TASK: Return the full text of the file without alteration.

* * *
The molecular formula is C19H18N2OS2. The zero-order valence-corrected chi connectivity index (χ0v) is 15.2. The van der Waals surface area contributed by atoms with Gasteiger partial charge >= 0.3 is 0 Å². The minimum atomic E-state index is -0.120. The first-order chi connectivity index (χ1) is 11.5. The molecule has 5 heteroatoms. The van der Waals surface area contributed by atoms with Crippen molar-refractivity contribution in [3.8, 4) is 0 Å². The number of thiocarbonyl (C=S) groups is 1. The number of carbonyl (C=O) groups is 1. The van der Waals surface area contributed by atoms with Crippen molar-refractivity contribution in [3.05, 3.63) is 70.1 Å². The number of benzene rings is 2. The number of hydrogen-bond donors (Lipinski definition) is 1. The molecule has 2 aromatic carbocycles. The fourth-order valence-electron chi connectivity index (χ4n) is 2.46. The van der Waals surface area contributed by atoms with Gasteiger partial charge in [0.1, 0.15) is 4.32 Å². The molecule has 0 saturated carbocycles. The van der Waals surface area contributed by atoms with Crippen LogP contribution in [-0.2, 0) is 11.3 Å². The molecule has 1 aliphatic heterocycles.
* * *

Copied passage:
The molecular formula is C19H18N2OS2. The zero-order valence-corrected chi connectivity index (χ0v) is 15.2. The van der Waals surface area contributed by atoms with Gasteiger partial charge >= 0.3 is 0 Å². The minimum atomic E-state index is -0.120. The first-order chi connectivity index (χ1) is 11.5. The molecule has 5 heteroatoms. The van der Waals surface area contributed by atoms with Crippen molar-refractivity contribution in [3.8, 4) is 0 Å². The number of thiocarbonyl (C=S) groups is 1. The number of carbonyl (C=O) groups is 1. The van der Waals surface area contributed by atoms with Crippen molar-refractivity contribution in [3.05, 3.63) is 70.1 Å². The number of benzene rings is 2. The number of hydrogen-bond donors (Lipinski definition) is 1. The molecule has 2 aromatic carbocycles. The fourth-order valence-electron chi connectivity index (χ4n) is 2.46. The van der Waals surface area contributed by atoms with Gasteiger partial charge in [0.1, 0.15) is 4.32 Å². The molecule has 0 saturated carbocycles. The van der Waals surface area contributed by atoms with Crippen LogP contribution in [-0.2, 0) is 11.3 Å². The molecule has 1 aliphatic heterocycles.